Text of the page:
WeWork has sounded the alarm on its capacity to remain in business, sparking speculation about the workspace-sharing company’s future.
WeWork stated last week that there was “substantial doubt” about the New York-based company’s “ability to continue as a going concern” WeWork cited, among other factors, increased member churn, financial losses, and the company’s need for funds over the next year.
In an effort to preserve its listing on the New York Stock Exchange, the company announced on Friday that it would proceed with a 1-for-40 reverse stock split.
The value of WeWork shares has plummeted since the company went public in October 2021, following a spectacular failure during its first attempt to do so two years earlier — which resulted in the dismissal of its CEO and co-founder, Adam Neumann.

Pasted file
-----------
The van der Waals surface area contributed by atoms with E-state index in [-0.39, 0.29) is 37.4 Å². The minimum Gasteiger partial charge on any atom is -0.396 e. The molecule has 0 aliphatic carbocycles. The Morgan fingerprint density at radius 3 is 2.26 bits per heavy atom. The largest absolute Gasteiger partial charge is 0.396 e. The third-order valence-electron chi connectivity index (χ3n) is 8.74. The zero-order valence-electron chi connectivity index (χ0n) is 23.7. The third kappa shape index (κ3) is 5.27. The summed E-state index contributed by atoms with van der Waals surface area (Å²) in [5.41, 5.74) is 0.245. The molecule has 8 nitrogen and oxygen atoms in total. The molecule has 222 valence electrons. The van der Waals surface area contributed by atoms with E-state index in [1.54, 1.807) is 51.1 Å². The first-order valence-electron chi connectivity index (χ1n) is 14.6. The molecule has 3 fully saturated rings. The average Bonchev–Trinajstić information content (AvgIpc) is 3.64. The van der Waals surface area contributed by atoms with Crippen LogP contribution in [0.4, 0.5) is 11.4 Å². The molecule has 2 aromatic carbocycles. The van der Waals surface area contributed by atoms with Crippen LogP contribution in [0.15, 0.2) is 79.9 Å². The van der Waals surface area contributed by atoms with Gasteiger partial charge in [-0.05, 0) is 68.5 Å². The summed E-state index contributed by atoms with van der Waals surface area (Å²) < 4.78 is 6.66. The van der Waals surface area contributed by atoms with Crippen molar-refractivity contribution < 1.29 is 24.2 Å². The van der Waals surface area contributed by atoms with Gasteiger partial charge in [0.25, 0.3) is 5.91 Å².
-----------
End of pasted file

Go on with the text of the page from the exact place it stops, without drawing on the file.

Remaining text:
WeWork was once valued at $47 billion, but investors began to lose interest due to Neumann’s erratic behavior and excessive spending.
Since Neumann’s departure, WeWork has made significant efforts to turn the company around, with executives citing improved annual revenue, significant reductions in operating costs, and other growth opportunities as workplaces emerge from the COVID-19 pandemic.
Nonetheless, according to specialists, there is a possibility of bankruptcy, which raises concerns regarding the already deteriorating office real estate industry.